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12-30-2007


 

Sermons.

Time after Pentecost – 13 (c)
1 Kings 19:15-16, 19-21 and Luke 9:51-62
 July 1, 2007    

Today, I believe God is talking to us about the future:  About the movement of life, about walking through the doors that God opens for us. 

First, from our Old Testament/Hebrew scripture/ the elder scripture:  We read about the calling of the Prophet Elisha by Elijah.           

          12 yoke of oxen…cooked

          You see what is happening here?  Elisha has been called by God to a new life, so what does he do?  He cooks up his oxen as a goodbye gift to his family.  He is a farmer, and he effectively destroys his livelihood as a farmer…

He eliminates his fallback plan…say the prophet business doesn’t pan out… 

He shuts the door on the past, in order that he might completely embrace the future that God has called him to.  This defies all sensibilities doesn’t it?  But it does give us something to think about as we consider our own walks of faith.         

Next, we have this story of Jesus, and Luke said his “face set toward Jerusalem.”  Again a story of movement. 

No one would welcome him because his face was set toward Jerusalem 

No place to lay his head. 

Life is a journey, whether we like it or not.  

Gospel:  God is inviting us.  God is offering us freedom and peace and eternal life. That is what God does.  But we find it difficult to understand.  God opens doors for us.  Every day, we move through time: with each new day, we have opportunities to move in new directions. Doorways open for us to help someone who needs help.  Doorways open for us to make changes in our lives. 

A missed opportunity is nothing more than that a missed opportunity.  An opportunity seized, however, opens a whole wealth of opportunity for you and for other people.  Seized opportunities are what stories are made of.  Seized opportunities are the hope of the world in which we live.   

Jerusalem or Galilee. 

And this is what Jesus offers us—entrance into this story.  Welcome to the daring story in which the children of God become freed from all fear and anxiety, so that they might lay them down again for the sake of other people. 

Bad news:  But we don’t like to walk through the door sometimes, do we?  Sometimes we get comfortable, don’t we? Sometimes we would really like to keep one foot in and one foot out—The cake and eat it too syndrome--to keep our options open.  We know that God loves us and will always love us, so we may as well focus our attentions on somewhere/ someone else.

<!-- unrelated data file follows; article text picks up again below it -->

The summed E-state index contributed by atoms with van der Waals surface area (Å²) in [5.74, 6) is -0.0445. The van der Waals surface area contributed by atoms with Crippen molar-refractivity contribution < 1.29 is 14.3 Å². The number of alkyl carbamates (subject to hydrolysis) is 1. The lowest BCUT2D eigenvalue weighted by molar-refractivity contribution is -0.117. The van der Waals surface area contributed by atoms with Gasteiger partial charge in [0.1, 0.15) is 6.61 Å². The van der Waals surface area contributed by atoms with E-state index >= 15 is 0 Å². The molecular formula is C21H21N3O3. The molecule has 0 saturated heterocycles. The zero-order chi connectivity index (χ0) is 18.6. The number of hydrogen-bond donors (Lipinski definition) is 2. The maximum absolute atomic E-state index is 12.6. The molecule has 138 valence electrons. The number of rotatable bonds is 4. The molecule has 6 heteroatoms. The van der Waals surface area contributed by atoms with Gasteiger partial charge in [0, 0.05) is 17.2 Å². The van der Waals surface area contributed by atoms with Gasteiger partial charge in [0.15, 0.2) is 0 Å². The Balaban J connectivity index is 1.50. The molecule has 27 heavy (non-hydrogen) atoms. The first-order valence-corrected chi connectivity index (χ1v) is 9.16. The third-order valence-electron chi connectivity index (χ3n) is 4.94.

I think the most common thing, which enables us to understand this idea, is the Covenant of marriage:  I’ve been thinking about that a lot lately, for some reason. 

There’s something about getting married—the preparation process that—that makes one realize some things/some patterns that have been established  in the old life—things that may not be conducive to the health of the new life. 

My microwave for instance:  my microwave and I have a lot of history together.  Not only is it my very first appliance in this life, it has been a very reliable--1992. 

The Gospel ends with this image- a powerful image/analogy and one that many of you, coming strait out of agricultural communities will relate to easily…, “No one who puts a hand to the plow and looks back is fit for the kingdom of God.” 

What happens when someone looks back while plowing?

Your line gets crooked and you ruin your field. 

Brothers and sisters, I think what it comes down to is that life is just full of opportunities to enter the story and to serve.  My prayer for us this day, is that we will find ways to shut doors that have gone past, but we have left propped open just in case—that we might be freed from our bondage to regret.

And that we might freely, without hesitation, walk through the doors that God is opening or will open anew for us today. 

Godspeed everyone.  May the Lord bless you on your journey.

--------------------

Joshua W. Magyar,

Pella Lutheran Church

418 W. Main Street

Sidney, MT 59270

jmagyar@pellachurch.net